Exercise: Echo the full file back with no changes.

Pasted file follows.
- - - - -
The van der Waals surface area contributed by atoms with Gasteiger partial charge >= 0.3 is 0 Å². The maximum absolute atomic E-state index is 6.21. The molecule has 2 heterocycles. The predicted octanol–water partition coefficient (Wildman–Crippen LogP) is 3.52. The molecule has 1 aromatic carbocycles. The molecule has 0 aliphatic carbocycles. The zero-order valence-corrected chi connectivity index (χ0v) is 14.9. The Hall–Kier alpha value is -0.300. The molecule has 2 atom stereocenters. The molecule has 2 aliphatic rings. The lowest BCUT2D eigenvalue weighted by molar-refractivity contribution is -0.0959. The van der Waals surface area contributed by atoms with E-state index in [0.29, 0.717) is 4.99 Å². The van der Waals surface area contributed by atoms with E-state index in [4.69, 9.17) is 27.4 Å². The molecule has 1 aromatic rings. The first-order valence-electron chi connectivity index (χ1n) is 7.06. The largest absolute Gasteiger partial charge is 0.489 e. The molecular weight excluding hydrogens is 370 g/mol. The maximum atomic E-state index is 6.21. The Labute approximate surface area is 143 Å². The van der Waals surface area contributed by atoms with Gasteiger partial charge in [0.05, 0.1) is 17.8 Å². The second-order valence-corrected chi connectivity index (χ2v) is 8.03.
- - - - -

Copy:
The van der Waals surface area contributed by atoms with Gasteiger partial charge >= 0.3 is 0 Å². The maximum absolute atomic E-state index is 6.21. The molecule has 2 heterocycles. The predicted octanol–water partition coefficient (Wildman–Crippen LogP) is 3.52. The molecule has 1 aromatic carbocycles. The molecule has 0 aliphatic carbocycles. The zero-order valence-corrected chi connectivity index (χ0v) is 14.9. The Hall–Kier alpha value is -0.300. The molecule has 2 atom stereocenters. The molecule has 2 aliphatic rings. The lowest BCUT2D eigenvalue weighted by molar-refractivity contribution is -0.0959. The van der Waals surface area contributed by atoms with E-state index in [0.29, 0.717) is 4.99 Å². The van der Waals surface area contributed by atoms with E-state index in [4.69, 9.17) is 27.4 Å². The molecule has 1 aromatic rings. The first-order valence-electron chi connectivity index (χ1n) is 7.06. The largest absolute Gasteiger partial charge is 0.489 e. The molecular weight excluding hydrogens is 370 g/mol. The maximum atomic E-state index is 6.21. The Labute approximate surface area is 143 Å². The van der Waals surface area contributed by atoms with Gasteiger partial charge in [0.05, 0.1) is 17.8 Å². The second-order valence-corrected chi connectivity index (χ2v) is 8.03.